html: <a class="nextSlide" href="javascript:;">next</a>
}

.slider div.pager {
  html: <span class="pages"></span>
}

.slider div.pager {
  html: <span class="pages">
    <% for (var i=0; i<slides.length; ++i) { %>
    <a class="page" href="javascript:;"><%= i+1 %></a>
    <% } %>
  </span>
}

combined with some parameters, it will result

<div class="slider">
  <div class="slides">
    <div class="slide"><a href=".."><img src=".."/><span class="caption">...</span></a></div>
    <div class="slide">...</div>
    <div class="slide">...</div>
    <canvas class="slides"></canvas>
  </div>
  <div class="pager">
    <a href="javascript:;" class="prevSlide">prev</a>
    <div class="pages">
      <a href="javascript:;" class="page">1</a>
      <a href="javascript:;" class="page">2</a>
      <a href="javascript:;" class="page">3</a>
    </div>                                                                      
    <a href="javascript:;" class="nextSlide">next</a>
  </div>
</div>

Of-course we could also do this programmatically with DOM. But see the benefit of such a descriptive way to define things?

You should keep in mind that the order of rules definition does not matter. In that’s sense, it is a mixable, extensible, modular and loosely-coupled template system.

More about this POC

Unlike CSS, two same rules aren’t merged but are appended.

The priority governs the order of append. The higher the value is, the sooner it is appended to the containers selected by the CSS selector.

As you can see, there is a micro-templating inside each rule. For this example, it looks like the John Resig ‘s Micro Templating.

Note also that a rule must be aware of its parameters to work properly. But this only concerns the implementation: You have to find a way to give a dynamic reference of these parameters when you add a rule.

Concrete implementation

The code above was a conceptual proof of concept, but I implement a subset of these features in Javascript and made “SelectorTemplating.js” available here : https://gist.github.com/1731611

This is how it can be used for (almost) the same example. You will see different style of usage:

var node = document.getElementById("slider");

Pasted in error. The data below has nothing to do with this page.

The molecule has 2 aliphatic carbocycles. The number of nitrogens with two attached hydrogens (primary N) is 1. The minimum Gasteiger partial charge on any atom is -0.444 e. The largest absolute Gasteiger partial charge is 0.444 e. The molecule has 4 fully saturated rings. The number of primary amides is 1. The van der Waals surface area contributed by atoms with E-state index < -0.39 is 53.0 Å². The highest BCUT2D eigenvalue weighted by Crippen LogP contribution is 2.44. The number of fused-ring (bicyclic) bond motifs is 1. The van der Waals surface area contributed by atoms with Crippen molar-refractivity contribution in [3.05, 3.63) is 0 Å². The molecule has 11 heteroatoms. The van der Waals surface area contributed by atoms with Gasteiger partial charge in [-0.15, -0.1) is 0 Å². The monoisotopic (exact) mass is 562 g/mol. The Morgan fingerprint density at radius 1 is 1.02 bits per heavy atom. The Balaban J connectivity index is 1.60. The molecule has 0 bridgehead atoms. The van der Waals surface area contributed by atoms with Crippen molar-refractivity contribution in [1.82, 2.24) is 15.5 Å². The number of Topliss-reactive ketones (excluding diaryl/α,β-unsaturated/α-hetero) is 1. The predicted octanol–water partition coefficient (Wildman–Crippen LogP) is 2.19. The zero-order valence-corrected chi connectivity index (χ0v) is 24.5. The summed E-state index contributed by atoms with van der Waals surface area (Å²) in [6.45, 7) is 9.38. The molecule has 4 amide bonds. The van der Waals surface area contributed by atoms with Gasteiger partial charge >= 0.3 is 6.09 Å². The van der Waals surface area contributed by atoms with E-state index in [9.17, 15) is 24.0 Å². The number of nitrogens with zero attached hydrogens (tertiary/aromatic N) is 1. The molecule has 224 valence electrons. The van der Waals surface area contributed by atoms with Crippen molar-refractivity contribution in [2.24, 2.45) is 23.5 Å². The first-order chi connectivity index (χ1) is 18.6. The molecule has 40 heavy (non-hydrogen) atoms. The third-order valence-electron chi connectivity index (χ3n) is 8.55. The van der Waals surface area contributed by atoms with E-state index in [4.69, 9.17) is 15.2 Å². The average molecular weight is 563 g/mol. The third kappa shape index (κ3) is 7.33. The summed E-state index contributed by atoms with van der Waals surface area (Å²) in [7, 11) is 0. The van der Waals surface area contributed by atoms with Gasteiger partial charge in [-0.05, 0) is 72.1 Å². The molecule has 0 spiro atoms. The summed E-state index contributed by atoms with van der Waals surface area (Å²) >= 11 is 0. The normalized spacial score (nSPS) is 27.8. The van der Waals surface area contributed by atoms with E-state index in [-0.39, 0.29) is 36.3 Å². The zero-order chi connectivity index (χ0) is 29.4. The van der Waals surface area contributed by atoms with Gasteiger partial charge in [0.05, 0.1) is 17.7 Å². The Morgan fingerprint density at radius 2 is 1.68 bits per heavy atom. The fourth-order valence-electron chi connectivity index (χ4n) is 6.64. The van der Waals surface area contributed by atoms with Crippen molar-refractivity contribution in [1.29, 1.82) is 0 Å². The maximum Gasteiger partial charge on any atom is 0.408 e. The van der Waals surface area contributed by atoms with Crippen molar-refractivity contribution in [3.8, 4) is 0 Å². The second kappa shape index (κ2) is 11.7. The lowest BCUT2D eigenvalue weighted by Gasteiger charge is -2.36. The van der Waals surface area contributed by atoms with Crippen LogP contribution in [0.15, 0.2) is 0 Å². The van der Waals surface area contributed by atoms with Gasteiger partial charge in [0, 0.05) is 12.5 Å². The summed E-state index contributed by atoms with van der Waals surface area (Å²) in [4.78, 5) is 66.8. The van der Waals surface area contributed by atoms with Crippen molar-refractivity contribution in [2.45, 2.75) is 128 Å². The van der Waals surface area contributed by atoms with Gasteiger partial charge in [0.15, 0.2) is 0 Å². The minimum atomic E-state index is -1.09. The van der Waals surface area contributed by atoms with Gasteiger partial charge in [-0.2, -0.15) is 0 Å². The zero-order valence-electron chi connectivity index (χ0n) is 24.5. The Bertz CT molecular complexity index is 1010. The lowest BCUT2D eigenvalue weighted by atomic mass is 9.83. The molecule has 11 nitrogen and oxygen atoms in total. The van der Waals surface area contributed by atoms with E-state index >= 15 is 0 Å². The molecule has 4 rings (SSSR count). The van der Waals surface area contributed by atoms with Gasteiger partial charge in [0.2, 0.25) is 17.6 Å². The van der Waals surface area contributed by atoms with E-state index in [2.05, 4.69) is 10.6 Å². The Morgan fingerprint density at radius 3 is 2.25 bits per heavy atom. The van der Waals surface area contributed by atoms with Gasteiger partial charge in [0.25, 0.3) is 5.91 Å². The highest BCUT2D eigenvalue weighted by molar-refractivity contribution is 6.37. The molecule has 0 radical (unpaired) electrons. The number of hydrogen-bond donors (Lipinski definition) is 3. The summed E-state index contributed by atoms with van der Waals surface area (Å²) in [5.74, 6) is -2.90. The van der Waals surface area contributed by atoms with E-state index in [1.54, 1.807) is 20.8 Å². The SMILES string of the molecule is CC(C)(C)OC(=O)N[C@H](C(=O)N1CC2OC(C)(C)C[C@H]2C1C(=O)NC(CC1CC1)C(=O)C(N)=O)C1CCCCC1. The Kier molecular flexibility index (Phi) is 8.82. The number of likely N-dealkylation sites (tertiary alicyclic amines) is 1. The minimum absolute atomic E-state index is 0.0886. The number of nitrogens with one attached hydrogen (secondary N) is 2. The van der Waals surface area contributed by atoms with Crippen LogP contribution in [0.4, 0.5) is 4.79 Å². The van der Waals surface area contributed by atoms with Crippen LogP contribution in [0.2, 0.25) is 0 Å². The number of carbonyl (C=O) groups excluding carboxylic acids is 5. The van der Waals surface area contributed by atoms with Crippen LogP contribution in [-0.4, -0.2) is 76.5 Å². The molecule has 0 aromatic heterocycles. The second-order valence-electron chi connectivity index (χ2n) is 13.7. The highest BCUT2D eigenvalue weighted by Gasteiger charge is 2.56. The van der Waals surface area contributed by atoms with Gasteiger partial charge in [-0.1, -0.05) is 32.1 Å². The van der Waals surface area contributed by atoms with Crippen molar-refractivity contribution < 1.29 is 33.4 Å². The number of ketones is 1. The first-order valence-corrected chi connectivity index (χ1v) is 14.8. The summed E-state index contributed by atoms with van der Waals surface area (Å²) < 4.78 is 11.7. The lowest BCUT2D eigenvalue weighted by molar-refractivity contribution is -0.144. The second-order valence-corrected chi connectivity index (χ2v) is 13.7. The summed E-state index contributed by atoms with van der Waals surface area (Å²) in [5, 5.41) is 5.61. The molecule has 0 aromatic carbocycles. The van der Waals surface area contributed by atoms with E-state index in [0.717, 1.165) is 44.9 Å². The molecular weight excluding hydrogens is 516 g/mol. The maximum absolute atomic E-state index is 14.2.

var t = new SelectorTemplating(node);
var tmpl; // defined somewhere, the John Resig 's Micro Templating.

// root module
function root () { return '<div class="slider"></div>' }
t.add(null, root);

// slides module
var slidesTmpl = tmpl('<div class="slides"> <% if(obj.slides) { for(var i=0; i<slides.length; ++i) { var s = slides[i]; %> <div class="slide"> <a href="<%= s.link %>"> <img src="<%= s.img %>" /> <span class="caption"><%= s.title %></span> </a> </div> <% }} %> </div>')
var slides = [ ... ]; // mutable
t.add(".slider", function () { return slidesTmpl(slides: slides) });

// canvas module
t.add(".slider div.slides", function () { return '<canvas class="slides"></canvas>' });

// pager module
var pagesTmpl = tmpl('<div class="pager"> <span class="pages"> <% if(obj.slides) { for(var i=0; i<slides.length; ++i) { %> <a href="javascript:;" class="page"><%= i+1 %></a> <% }} %> </span> </div>');
var slides = [...]; // synchronised with the slides module
var prevButton, nextButton; // DOM element init when templated
var pages = function () {
  return pagesTmpl(slides: slides);
}
t.add(".sliderjs", pages, null, -10);
t.add(".sliderjs .options", function () { return '<a class="prevSlide" href="javascript:;">prev</a>' }, function (n) { prevButton = n[0] }, 10 }); // prepend first in options
t.add(".sliderjs .options", function () { return '<a class="nextSlide" href="javascript:;">next</a>' }, function (n) { nextButton = n[0] }, -10 }); // append at the end of options

// when all modules are init :
t.init();
t.add (selector, templateFunction, callback, priority)
 * selector is the selector function. if null, append to root.
 * a template function is an identifier in the template.
 * the callback is called at the end of the templating with 2 arguments : the appended nodes and the global container.

Algorithm of the template process

container := the container element
rules := an array containing all rules.
sort rules by priority.
(1) take one rule from rules
  - elements := []
  - if the selector is @root, elements := [container]
  - otherwise, elements := all elements which matches the selector
  - if the elements is empty, back to (1) by taking the next rule.
  - (2) if not, templatize the html and append it into all of these elements. remove the rule from rules. back to (1) by starting from the first rules. 

the loop (1) must end when :
  - there is no rules anymore
  - you have covered all the rules array without finding a match (without passing by (2) for this loop). In that case, it means some rules are not used.

There is a known limitation of the algorithm I intend to fix soon: Once we found matching elements for a rule, we append the template in these elements once, and we remove the rule. It’s a simple way to avoid recursion. But this approach doesn’t work if a selector can potentially matches elements defined in different rules. I know how to fix this but it’s not yet implemented.

What's next?

We are working hard for the next version (v2) of SliderJS by trying to make a revolutionary IDE platform for SliderJS. It requires a modulification of every components of SliderJS, we try to keep things simple (no external library required, the core system is only 4k sized). You will have more information soon!

This templating system should benefits of this work.

Keep in touch!